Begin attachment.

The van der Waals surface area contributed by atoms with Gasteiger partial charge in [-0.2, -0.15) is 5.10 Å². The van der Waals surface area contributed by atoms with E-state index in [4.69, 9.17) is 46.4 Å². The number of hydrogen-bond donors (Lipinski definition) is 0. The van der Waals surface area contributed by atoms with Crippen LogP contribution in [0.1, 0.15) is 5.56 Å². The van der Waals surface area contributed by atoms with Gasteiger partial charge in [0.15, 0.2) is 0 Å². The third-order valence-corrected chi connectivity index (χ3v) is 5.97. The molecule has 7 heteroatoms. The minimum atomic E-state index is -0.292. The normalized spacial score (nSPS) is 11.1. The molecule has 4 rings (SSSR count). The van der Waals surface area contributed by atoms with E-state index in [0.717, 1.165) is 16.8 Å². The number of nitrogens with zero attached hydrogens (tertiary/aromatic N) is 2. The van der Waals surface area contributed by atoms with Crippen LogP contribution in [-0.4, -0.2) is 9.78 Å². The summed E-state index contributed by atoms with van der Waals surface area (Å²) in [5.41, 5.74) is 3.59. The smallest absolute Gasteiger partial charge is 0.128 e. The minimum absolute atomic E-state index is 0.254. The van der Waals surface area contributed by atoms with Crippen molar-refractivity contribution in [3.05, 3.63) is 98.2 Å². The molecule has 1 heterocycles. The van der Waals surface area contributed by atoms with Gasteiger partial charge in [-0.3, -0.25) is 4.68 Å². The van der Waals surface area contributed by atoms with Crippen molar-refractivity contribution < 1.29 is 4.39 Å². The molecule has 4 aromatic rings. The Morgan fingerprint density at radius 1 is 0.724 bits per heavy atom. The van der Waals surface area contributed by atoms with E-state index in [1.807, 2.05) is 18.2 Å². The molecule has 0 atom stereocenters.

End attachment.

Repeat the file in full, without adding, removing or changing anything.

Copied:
The van der Waals surface area contributed by atoms with Gasteiger partial charge in [-0.2, -0.15) is 5.10 Å². The van der Waals surface area contributed by atoms with E-state index in [4.69, 9.17) is 46.4 Å². The number of hydrogen-bond donors (Lipinski definition) is 0. The van der Waals surface area contributed by atoms with Crippen LogP contribution in [0.1, 0.15) is 5.56 Å². The van der Waals surface area contributed by atoms with Gasteiger partial charge in [0.15, 0.2) is 0 Å². The third-order valence-corrected chi connectivity index (χ3v) is 5.97. The molecule has 7 heteroatoms. The minimum atomic E-state index is -0.292. The normalized spacial score (nSPS) is 11.1. The molecule has 4 rings (SSSR count). The van der Waals surface area contributed by atoms with E-state index in [0.717, 1.165) is 16.8 Å². The number of nitrogens with zero attached hydrogens (tertiary/aromatic N) is 2. The van der Waals surface area contributed by atoms with Crippen LogP contribution in [-0.4, -0.2) is 9.78 Å². The summed E-state index contributed by atoms with van der Waals surface area (Å²) in [5.41, 5.74) is 3.59. The smallest absolute Gasteiger partial charge is 0.128 e. The minimum absolute atomic E-state index is 0.254. The van der Waals surface area contributed by atoms with Crippen molar-refractivity contribution in [3.05, 3.63) is 98.2 Å². The molecule has 1 heterocycles. The van der Waals surface area contributed by atoms with Gasteiger partial charge in [-0.3, -0.25) is 4.68 Å². The van der Waals surface area contributed by atoms with Crippen molar-refractivity contribution < 1.29 is 4.39 Å². The molecule has 4 aromatic rings. The Morgan fingerprint density at radius 1 is 0.724 bits per heavy atom. The van der Waals surface area contributed by atoms with E-state index in [1.807, 2.05) is 18.2 Å². The molecule has 0 atom stereocenters.